New research aims to improve energy efficiency, cut costs and carbon emissions

12 August 2014

Against a world backdrop of increased concerns about energy security, price fluctuations and, of course, the need to address climate change, six new research projects that aim to gain a fuller understanding of how energy is managed in the country’s non-domestic buildings are launched today.

Funded with £3 million from the Engineering and Physical Sciences Research Council (EPSRC), on behalf of the Research Councils UK Energy Programme (RCUKEP), the research will address how to use technology, data and information, mathematics, law and sociology to create better energy strategies and behaviours in the public and private, non-domestic buildings stock. One fo the projest funded will be led by Dr Nigel Goddard at the University of Edinburgh.
 
Non-domestic buildings such as offices, supermarkets, hospitals and factories account for approximately 18 per cent of UK carbon emissions and 13 per cent of final energy consumption.
 
By 2050, the total UK’s non-domestic floor area is expected to increase by 35 per cent, while 60 per cent of existing buildings will still be in use. This means that substantial retro-fitting is likely and planning what techniques to use to save energy, as well as how to implement change with the cooperation of building occupants, is going to be essential.
 
Professor Philip Nelson EPSRC’s Chief Executive said: “Improving energy efficiency is an important piece of the energy puzzle. Worldwide energy demand is rising, as are global temperatures and sea levels. We need to find smart solutions to how we use energy while improving the environment in which people have to work, rest or play. These projects will go a long way to help improve our understanding of what goes on in non-domestic buildings and add to the armoury at the disposal of those managing these facilities.”
 
The new projects will be run at Imperial College London, University of Cambridge, University of Edinburgh, University of Oxford, University of Southampton and the University of Strathclyde.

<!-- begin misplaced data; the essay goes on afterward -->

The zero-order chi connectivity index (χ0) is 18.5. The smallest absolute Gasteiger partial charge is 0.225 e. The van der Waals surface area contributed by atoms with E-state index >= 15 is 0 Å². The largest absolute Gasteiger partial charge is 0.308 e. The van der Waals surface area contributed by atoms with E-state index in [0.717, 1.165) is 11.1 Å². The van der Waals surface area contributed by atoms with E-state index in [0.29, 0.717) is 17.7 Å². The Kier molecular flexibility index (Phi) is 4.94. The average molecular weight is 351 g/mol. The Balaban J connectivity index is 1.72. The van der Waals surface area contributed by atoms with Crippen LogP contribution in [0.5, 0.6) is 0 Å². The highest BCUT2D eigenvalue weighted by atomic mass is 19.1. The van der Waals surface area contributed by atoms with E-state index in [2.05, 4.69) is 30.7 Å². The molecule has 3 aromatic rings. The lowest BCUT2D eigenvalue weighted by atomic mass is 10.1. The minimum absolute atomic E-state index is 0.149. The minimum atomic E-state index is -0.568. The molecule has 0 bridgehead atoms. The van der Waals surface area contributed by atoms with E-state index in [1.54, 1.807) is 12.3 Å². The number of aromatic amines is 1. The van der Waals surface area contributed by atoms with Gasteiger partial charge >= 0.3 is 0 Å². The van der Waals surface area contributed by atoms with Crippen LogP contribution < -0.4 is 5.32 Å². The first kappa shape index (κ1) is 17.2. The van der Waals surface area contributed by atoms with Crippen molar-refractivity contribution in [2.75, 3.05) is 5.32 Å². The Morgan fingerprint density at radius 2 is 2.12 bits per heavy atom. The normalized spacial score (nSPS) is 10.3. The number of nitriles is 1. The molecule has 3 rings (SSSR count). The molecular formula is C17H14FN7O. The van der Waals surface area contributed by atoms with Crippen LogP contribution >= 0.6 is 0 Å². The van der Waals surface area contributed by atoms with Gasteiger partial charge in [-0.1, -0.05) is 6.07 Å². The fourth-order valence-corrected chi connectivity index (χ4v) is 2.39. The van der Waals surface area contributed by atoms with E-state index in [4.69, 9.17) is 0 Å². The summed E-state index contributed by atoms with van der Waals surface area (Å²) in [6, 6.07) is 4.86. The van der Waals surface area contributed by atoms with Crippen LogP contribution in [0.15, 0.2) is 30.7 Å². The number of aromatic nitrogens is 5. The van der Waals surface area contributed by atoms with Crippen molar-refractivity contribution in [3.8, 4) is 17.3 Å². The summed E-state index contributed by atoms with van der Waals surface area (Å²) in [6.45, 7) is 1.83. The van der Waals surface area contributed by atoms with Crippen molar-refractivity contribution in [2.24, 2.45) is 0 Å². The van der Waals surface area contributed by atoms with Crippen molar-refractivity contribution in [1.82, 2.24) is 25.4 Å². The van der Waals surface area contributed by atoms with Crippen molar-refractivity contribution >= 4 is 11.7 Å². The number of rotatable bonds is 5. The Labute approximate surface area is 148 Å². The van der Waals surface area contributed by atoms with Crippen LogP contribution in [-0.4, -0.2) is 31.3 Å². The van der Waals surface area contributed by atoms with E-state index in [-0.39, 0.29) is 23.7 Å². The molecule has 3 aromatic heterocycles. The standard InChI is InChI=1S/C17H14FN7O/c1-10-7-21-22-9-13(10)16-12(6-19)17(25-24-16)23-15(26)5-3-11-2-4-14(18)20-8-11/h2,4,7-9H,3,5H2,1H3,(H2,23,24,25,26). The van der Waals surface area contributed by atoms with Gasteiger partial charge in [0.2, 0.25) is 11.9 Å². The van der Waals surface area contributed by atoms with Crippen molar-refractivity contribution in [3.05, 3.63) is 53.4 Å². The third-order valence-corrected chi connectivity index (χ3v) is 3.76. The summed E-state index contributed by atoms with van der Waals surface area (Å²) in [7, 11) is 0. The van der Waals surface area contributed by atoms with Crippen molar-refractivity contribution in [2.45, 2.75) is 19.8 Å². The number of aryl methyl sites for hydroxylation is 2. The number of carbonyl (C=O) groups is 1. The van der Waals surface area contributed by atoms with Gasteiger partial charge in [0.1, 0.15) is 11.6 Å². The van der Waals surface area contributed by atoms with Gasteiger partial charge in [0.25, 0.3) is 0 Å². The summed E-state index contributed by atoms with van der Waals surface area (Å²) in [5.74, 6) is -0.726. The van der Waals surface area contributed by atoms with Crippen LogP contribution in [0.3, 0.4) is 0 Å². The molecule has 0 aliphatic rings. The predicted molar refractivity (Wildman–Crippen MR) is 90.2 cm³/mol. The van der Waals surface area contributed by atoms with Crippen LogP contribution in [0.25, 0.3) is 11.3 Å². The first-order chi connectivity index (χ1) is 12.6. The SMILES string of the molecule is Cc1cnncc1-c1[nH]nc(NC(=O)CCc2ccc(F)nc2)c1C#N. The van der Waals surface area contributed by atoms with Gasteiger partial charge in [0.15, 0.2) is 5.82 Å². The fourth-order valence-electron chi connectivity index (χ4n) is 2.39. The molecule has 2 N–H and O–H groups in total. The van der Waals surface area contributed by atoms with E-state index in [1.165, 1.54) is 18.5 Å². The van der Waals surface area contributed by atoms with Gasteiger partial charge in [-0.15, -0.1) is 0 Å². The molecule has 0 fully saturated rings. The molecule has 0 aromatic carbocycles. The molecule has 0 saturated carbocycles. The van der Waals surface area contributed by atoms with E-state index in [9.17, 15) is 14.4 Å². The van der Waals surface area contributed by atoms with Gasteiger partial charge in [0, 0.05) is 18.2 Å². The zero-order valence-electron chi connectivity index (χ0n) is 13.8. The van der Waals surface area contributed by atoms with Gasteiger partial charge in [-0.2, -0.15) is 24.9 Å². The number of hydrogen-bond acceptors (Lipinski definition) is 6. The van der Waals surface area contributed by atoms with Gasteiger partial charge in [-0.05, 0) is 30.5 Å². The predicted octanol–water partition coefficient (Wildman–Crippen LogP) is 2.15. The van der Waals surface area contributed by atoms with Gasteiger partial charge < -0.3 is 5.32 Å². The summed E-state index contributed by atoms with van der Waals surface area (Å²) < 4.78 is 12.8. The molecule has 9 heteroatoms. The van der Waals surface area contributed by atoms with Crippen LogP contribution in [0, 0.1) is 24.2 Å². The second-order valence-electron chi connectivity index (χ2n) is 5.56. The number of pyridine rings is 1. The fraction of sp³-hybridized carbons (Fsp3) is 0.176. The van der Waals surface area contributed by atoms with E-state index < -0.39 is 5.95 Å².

A list of the funded projects follows:

University of Edinburgh

Dr Nigel Goddard
nigel.goddard@ed.ac.uk 
0131 651 3091
Working with Information, Creation of Knowledge, and Energy strategy Deployment (WICKED) in Non-Domestic Buildings
This project will aim to provide insight into the inter-relationship between the technical, legal, and organisational challenges involved in improving energy performance in the retail sector, for both small and large organisations.

Imperial College London
Professor John Polak
j.polak@imperial.ac.uk 
020 7594 6089
B-bem: The Bayesian building energy management Portal
 
This project will develop and recommend a new approach to performing uncertainty analysis as well as the display and interpretation of uncertainty in energy management of non-domestic buildings.
 
University of Cambridge
Dr Ruchi Choudhary
r.choudhary@eng.cam.ac.uk 
01223 332689
 
Data-Driven Sociotechnical Energy Management in Public Sector Buildings
This project will aim to construct a feedback loop to give information to building managers and occupants on their energy consumption, the activities using energy, and how much for each one, with suggestions on how to reduce energy expenditure and use.

University of Oxford
Professor Peter Grindrod
Peter.Grindrod@maths.ox.ac.uk 
01865 270160
Pervasive sensing for collaborative facilities management
This project will explore the use of sensors to capture data on environmental conditions, occupant behaviour and personalised energy use and
map this information to support negotiations between occupants and facilities managers.
 
University of Strathclyde
 
Professor Joseph Andrew
Clarke
 
joe@esru.strath.ac.uk
0141 548 3986
Aperio: low cost façade management in naturally ventilated buildings
This project will examine how external digital cameras can be used to monitor how windows blinds and lighting are used and how occupants’ needs, such as privacy, comfort and security can be balanced with energy management.
 
University of Southampton
 
Dr Patrick James
paj1@soton.ac.uk
023 8059 2442